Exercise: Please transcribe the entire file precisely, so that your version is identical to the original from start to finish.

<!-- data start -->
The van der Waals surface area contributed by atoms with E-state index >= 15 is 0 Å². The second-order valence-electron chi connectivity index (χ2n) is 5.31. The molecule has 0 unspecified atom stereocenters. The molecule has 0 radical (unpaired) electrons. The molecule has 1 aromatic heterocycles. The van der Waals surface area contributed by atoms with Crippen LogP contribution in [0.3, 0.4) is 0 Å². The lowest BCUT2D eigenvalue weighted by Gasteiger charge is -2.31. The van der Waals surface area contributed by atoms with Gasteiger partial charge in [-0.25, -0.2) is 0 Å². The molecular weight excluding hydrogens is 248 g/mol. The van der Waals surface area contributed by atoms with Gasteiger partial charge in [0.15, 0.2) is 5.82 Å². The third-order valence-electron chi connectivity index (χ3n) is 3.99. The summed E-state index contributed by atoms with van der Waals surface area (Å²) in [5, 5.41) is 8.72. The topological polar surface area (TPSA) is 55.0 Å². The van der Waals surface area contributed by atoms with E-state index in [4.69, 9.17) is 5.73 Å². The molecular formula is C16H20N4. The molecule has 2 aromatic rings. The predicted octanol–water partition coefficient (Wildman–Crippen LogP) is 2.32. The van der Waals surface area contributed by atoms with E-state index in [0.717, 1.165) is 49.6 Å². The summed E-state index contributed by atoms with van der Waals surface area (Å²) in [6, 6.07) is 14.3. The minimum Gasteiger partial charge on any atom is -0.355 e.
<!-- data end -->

The van der Waals surface area contributed by atoms with E-state index >= 15 is 0 Å². The second-order valence-electron chi connectivity index (χ2n) is 5.31. The molecule has 0 unspecified atom stereocenters. The molecule has 0 radical (unpaired) electrons. The molecule has 1 aromatic heterocycles. The van der Waals surface area contributed by atoms with Crippen LogP contribution in [0.3, 0.4) is 0 Å². The lowest BCUT2D eigenvalue weighted by Gasteiger charge is -2.31. The van der Waals surface area contributed by atoms with Gasteiger partial charge in [-0.25, -0.2) is 0 Å². The molecular weight excluding hydrogens is 248 g/mol. The van der Waals surface area contributed by atoms with Gasteiger partial charge in [0.15, 0.2) is 5.82 Å². The third-order valence-electron chi connectivity index (χ3n) is 3.99. The summed E-state index contributed by atoms with van der Waals surface area (Å²) in [5, 5.41) is 8.72. The topological polar surface area (TPSA) is 55.0 Å². The van der Waals surface area contributed by atoms with E-state index in [4.69, 9.17) is 5.73 Å². The molecular formula is C16H20N4. The molecule has 2 aromatic rings. The predicted octanol–water partition coefficient (Wildman–Crippen LogP) is 2.32. The van der Waals surface area contributed by atoms with E-state index in [0.717, 1.165) is 49.6 Å². The summed E-state index contributed by atoms with van der Waals surface area (Å²) in [6, 6.07) is 14.3. The minimum Gasteiger partial charge on any atom is -0.355 e.